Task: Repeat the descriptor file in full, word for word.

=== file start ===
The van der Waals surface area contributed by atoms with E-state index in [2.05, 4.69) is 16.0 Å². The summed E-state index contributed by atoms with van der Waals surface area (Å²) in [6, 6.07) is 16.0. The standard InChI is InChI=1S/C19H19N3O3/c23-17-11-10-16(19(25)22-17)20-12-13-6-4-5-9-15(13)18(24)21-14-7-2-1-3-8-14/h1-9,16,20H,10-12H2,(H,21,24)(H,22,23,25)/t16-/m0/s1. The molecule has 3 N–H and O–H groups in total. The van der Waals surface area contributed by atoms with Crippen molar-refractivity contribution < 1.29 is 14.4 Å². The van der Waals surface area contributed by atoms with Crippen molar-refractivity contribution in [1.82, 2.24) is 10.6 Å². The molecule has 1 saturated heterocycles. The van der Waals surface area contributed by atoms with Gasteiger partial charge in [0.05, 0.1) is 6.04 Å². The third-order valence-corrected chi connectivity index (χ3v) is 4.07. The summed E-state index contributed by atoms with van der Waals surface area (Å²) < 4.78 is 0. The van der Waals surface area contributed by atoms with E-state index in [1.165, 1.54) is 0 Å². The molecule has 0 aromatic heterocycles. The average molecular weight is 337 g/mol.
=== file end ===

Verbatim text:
The van der Waals surface area contributed by atoms with E-state index in [2.05, 4.69) is 16.0 Å². The summed E-state index contributed by atoms with van der Waals surface area (Å²) in [6, 6.07) is 16.0. The standard InChI is InChI=1S/C19H19N3O3/c23-17-11-10-16(19(25)22-17)20-12-13-6-4-5-9-15(13)18(24)21-14-7-2-1-3-8-14/h1-9,16,20H,10-12H2,(H,21,24)(H,22,23,25)/t16-/m0/s1. The molecule has 3 N–H and O–H groups in total. The van der Waals surface area contributed by atoms with Crippen molar-refractivity contribution < 1.29 is 14.4 Å². The van der Waals surface area contributed by atoms with Crippen molar-refractivity contribution in [1.82, 2.24) is 10.6 Å². The molecule has 1 saturated heterocycles. The van der Waals surface area contributed by atoms with Gasteiger partial charge in [0.05, 0.1) is 6.04 Å². The third-order valence-corrected chi connectivity index (χ3v) is 4.07. The summed E-state index contributed by atoms with van der Waals surface area (Å²) < 4.78 is 0. The van der Waals surface area contributed by atoms with E-state index in [1.165, 1.54) is 0 Å². The molecule has 0 aromatic heterocycles. The average molecular weight is 337 g/mol.